Propagating plants from cuttings is easy. All you need is a sharp knife or clippers, some rooting hormone (optional but recommended), and your cutting. Take a few inches off of a branch and trim off all of the leaves.
This will expose some fresh wood which is needed for rooting.
Next soak the cutting in water for about an hour and then dip it in the rooting hormone. Stick it in a pot of fast drying soil mix and gently firm the soil around the cutting. Keep the soil moist but not soggy and keep the pot in a sunny window.
It usually takes about two to four weeks for the cutting to root and begin putting out new leaves.
If you’re looking to get bigger trees faster then grafting is an option. Grafting takes two plants and joins them into one. The top part (crotch) of one plant is joined to the bottom part (stump) of another.
There are two common types of grafting:
In budding a small bit of a tree is removed and planted elsewhere. If successful it becomes a whole new tree.
In grafting a branch is removed from one tree and grafted onto another. This branch becomes part of the original tree.
To bud your tree you should use a sharp knife or clippers to cut off a bit of the tree about the size of your thumb. Try to get a piece of wood about the thickness of your little finger. This is going to be the top part of the new tree so you need wood that has some growth buds in it.
Next mix up some fast drying soil or buy some ahead of time from the nursery. Make a hole in the soil about the same size as the cutting and then carefully stick the cutting into the soil. Firm it around until there is no longer any green exposed and keep it moist but not soggy.
Finally place the container the new tree in a sunny window and wait. It will usually take six to twelve months for the tree to bud.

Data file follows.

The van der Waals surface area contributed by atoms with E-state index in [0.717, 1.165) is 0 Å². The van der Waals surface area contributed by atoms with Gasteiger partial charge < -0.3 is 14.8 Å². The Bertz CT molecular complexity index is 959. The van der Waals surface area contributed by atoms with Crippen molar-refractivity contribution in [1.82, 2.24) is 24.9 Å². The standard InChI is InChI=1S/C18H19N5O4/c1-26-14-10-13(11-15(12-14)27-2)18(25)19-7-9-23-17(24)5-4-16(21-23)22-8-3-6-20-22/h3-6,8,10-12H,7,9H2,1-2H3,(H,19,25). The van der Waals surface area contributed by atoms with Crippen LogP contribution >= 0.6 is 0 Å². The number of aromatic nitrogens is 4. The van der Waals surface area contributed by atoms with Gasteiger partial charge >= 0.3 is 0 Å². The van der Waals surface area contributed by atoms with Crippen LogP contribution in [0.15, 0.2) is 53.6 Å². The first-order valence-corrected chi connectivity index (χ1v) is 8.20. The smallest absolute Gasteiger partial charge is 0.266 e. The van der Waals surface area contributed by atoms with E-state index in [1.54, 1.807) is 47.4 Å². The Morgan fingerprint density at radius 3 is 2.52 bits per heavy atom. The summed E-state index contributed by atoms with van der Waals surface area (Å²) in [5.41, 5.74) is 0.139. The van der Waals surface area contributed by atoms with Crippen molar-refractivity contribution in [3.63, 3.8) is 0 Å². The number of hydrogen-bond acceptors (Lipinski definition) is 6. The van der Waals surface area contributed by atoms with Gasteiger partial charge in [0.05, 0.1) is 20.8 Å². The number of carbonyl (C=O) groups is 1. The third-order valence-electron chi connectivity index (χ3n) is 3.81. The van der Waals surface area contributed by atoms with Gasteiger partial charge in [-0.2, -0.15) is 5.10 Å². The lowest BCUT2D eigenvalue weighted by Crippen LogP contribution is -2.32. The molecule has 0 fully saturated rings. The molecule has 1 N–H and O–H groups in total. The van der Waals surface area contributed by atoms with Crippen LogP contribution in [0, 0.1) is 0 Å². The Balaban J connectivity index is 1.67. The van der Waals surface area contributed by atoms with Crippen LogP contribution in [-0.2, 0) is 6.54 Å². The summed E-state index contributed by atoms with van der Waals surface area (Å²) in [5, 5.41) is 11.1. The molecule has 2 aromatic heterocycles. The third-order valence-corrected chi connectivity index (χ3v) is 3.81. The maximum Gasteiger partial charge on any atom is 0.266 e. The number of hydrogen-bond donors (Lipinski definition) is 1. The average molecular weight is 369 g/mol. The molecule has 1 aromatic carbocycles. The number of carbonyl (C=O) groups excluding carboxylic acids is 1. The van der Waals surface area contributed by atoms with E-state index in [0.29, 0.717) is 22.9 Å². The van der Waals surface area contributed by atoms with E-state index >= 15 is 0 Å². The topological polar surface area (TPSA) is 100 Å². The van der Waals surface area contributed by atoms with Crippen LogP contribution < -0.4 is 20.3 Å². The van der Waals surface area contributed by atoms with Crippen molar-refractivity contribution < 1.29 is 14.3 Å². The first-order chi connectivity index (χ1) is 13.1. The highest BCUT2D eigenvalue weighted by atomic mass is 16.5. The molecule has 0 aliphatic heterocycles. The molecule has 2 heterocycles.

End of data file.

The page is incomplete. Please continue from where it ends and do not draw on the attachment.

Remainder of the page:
In grafting you take a cutting from one tree and join it to another tree. It’s important that you match the size of the cutting to the size of the tree it’s joining.
Make your cuttings and join together as described above for budding.
Now the hard work begins. The two trees need to be joined together so they grow as one. This is called binding and it’s accomplished by using soft strips of cloth, burlap, or plastic.
Anything that can be wrapped tightly around both trees several times will work. You need to join the two trees within a half hour of performing the operation.
After binding the trees you’ll need to keep them bound for at least a year. This requires patience but it’s an important step because it helps the trees grow together and become one. The trees can be unbound after a year but they should still be gently tied for another year or so.
Grafting is the only way to get unusual trees such as mango, peach, or avocado. These trees will never come from seeds so if you want one you’ll need to buy a grafted plant or try your hand at grafting.
Good luck and happy gardening!
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Sources & references used in this article:
Theme and Technique in’The Stone Angel’and’Frangipani House’ by R Salick – Commonwealth (Dijon), 1992 – search.proquest.com
Genetic variation and relationships among Frangipani cultivars by AW Meerow, R Criley, RJ Schnell – HortScience, 2006 – journals.ashs.org
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Planting Designs for Cactus & Succulents: Indoor and Outdoor Projects for Unique, Easy-Care Plants–in All Climates by S Asakawa, J Bagnasco, S Buchanan – 2014 – books.google.com